You are exhausted, and doing it on your own is hard, I know. But the more time passes, the easier it will get x

gorygloria Thu 21-Sep-17 09:50:50

I second what Ploppie says. Very wise advice. Things will get easier OP flowers

Hissy Thu 21-Sep-17 09:50:57

I couldn't say anything to top Ploppie's post - she has it absolutely bang on.

It's bloody awful that people are this way, but there is nothing you can do about it.

You can't change them, only the way you react. Let it wash over you, it will be better for you in the long run

Mama234 Thu 21-Sep-17 09:59:54

I have a similar set up useless mil hasn't even met my children, Honestly its her loss as it is your mil I would just freeze people out who are useless I don't have time for it, and to be honest made me feel better having made that decision she cant be bothered well neither can I then, She dotes on her other grandchildren, Some people are selective with their grand parenting and tbh I think those people are worthless anyway.
Your kids won't miss out because they have you.

Doing it all completely on your own without help I find makes you stronger and more tolerant, Most people I know who get help really rely on it.
Perhaps when they get older you could find a trusted babysitter service, That's my plan when my littlest ones get bigger.

BTW hands up to you having twins without family help you sound like you are doing an amazing job x

Tainbri Thu 21-Sep-17 10:00:58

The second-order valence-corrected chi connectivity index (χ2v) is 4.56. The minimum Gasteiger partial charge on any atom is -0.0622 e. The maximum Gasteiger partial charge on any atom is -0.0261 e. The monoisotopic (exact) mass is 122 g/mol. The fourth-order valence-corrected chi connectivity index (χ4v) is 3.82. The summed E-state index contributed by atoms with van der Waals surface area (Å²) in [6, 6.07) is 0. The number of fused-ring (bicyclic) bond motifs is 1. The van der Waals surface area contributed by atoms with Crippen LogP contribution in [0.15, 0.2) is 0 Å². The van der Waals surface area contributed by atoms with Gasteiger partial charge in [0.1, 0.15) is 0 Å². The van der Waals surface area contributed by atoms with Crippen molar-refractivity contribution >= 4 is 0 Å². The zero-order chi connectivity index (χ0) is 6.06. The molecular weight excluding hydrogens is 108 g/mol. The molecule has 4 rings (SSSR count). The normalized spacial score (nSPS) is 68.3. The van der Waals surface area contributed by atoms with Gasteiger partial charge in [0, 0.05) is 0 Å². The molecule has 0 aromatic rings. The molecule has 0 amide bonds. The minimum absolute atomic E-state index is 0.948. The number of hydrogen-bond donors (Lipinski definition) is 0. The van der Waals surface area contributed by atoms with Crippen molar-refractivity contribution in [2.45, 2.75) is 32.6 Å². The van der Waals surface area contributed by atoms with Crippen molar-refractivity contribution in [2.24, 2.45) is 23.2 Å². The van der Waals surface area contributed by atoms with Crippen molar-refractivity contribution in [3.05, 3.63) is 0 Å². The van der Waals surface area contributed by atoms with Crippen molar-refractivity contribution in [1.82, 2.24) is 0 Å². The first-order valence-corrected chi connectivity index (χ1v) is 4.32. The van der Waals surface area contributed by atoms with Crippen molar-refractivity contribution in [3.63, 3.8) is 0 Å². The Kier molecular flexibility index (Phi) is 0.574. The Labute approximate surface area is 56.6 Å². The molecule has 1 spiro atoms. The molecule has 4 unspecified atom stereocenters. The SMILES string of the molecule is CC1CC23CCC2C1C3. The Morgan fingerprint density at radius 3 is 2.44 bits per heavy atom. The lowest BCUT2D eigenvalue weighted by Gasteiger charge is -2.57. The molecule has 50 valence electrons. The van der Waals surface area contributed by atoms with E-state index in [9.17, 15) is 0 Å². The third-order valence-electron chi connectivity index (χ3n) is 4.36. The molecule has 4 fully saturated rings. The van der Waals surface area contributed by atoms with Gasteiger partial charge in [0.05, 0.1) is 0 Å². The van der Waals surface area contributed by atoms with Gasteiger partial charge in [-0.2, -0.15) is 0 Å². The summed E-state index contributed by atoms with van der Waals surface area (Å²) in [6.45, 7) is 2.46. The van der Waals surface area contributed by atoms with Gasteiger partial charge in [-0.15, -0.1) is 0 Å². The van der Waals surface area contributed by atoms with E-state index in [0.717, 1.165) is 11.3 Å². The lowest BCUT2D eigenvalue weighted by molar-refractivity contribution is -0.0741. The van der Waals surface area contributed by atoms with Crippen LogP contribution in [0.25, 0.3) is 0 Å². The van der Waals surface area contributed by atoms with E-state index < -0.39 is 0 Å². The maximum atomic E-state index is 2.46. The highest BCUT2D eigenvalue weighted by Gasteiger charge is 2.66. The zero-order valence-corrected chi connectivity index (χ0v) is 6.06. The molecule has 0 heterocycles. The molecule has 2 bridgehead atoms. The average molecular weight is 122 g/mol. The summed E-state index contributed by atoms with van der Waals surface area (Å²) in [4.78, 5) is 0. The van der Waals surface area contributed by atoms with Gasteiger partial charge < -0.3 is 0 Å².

I don't have family close either. We both have mothers still alive but their in their 80s. Mine is not mobile and like a child herself needs wise and DH's mother, when we do have her to stay (she has a flat in an old folks home so we don't tend to take DS to see her there) she is critical, puts me on edge, she glares at DS the whole time, makes sarcastic comments, calls DS "the boy" or "the child". I'd rather not see her at all but then we have the guilt trip and she is still my MIL and DH's mother! Families - blooming tricky!!

Anatidae Thu 21-Sep-17 10:02:40

Ploppie is spot on. They won't change.

Interesting saying - the full correct saying is something like 'the blood of the sacrament is thicker than the water of the womb' so it actually originally meant the exact opposite of how it's used today. (Irrelevant, but interesting.)

KimmySchmidt1 Thu 21-Sep-17 10:05:42

Have you asked your husband why he has such a bad relationship with his mother? It sounds like he could do more to communicate his needs to her. If she is staying away their relationship will likely be at the root of it so it is worth exploring.

My grandparents weren't around when i was growing up. One set were very old and the other were not on speaking terms. I don't think its a right - it depends on the relationship between the relevant child and parent.

TammySwansonTwo Thu 21-Sep-17 10:14:34

Thanks everyone. She's only mid 50s (she was a very young mum) so stamina is definitely not the issue! They have a complex relationship which is far from perfect, but I must admit, being completely AWOL and then turning up and fawning all over the kids has really got my back up - yes they have grown so much, that's what happens when you don't visit babies! I hadn't given it too much thought through the year, just been focussed on getting through a really demanding time, but sitting there listening to a mum saying her inlaws had looked after the twins so they could go on a city break and they take them one day a week so they can get stuff done, while I had managed one shower in the previous week and was wrangling two babies while she stood in the kitchen... it just really upset me. I'll admit I'm probably more sensitive to it since my mum passed away - I find events like this really difficult as she's not here, so it's probably more to do with that. I agree she's not likely to change.